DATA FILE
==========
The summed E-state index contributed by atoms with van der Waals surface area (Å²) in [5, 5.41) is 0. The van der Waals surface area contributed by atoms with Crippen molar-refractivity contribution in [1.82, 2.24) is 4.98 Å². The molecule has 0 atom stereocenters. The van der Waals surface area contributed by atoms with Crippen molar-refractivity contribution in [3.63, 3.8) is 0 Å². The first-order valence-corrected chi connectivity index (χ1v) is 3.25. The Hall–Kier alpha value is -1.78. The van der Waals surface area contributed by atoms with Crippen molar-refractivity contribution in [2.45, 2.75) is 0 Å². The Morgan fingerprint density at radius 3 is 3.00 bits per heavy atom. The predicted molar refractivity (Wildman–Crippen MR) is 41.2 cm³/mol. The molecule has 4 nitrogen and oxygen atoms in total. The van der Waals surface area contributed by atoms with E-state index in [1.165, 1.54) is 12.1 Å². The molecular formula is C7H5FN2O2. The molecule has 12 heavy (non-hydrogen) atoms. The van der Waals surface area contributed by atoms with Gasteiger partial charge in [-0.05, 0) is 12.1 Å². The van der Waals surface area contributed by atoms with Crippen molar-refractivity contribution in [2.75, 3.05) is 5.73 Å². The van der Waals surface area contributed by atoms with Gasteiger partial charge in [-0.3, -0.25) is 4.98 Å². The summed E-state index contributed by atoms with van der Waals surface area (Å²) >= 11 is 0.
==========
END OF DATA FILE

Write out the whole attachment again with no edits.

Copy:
The summed E-state index contributed by atoms with van der Waals surface area (Å²) in [5, 5.41) is 0. The van der Waals surface area contributed by atoms with Crippen molar-refractivity contribution in [1.82, 2.24) is 4.98 Å². The molecule has 0 atom stereocenters. The van der Waals surface area contributed by atoms with Crippen molar-refractivity contribution in [3.63, 3.8) is 0 Å². The first-order valence-corrected chi connectivity index (χ1v) is 3.25. The Hall–Kier alpha value is -1.78. The van der Waals surface area contributed by atoms with Crippen molar-refractivity contribution in [2.45, 2.75) is 0 Å². The Morgan fingerprint density at radius 3 is 3.00 bits per heavy atom. The predicted molar refractivity (Wildman–Crippen MR) is 41.2 cm³/mol. The molecule has 4 nitrogen and oxygen atoms in total. The van der Waals surface area contributed by atoms with E-state index in [1.165, 1.54) is 12.1 Å². The molecular formula is C7H5FN2O2. The molecule has 12 heavy (non-hydrogen) atoms. The van der Waals surface area contributed by atoms with Gasteiger partial charge in [-0.05, 0) is 12.1 Å². The van der Waals surface area contributed by atoms with Crippen molar-refractivity contribution in [2.75, 3.05) is 5.73 Å². The van der Waals surface area contributed by atoms with Gasteiger partial charge in [-0.3, -0.25) is 4.98 Å². The summed E-state index contributed by atoms with van der Waals surface area (Å²) >= 11 is 0.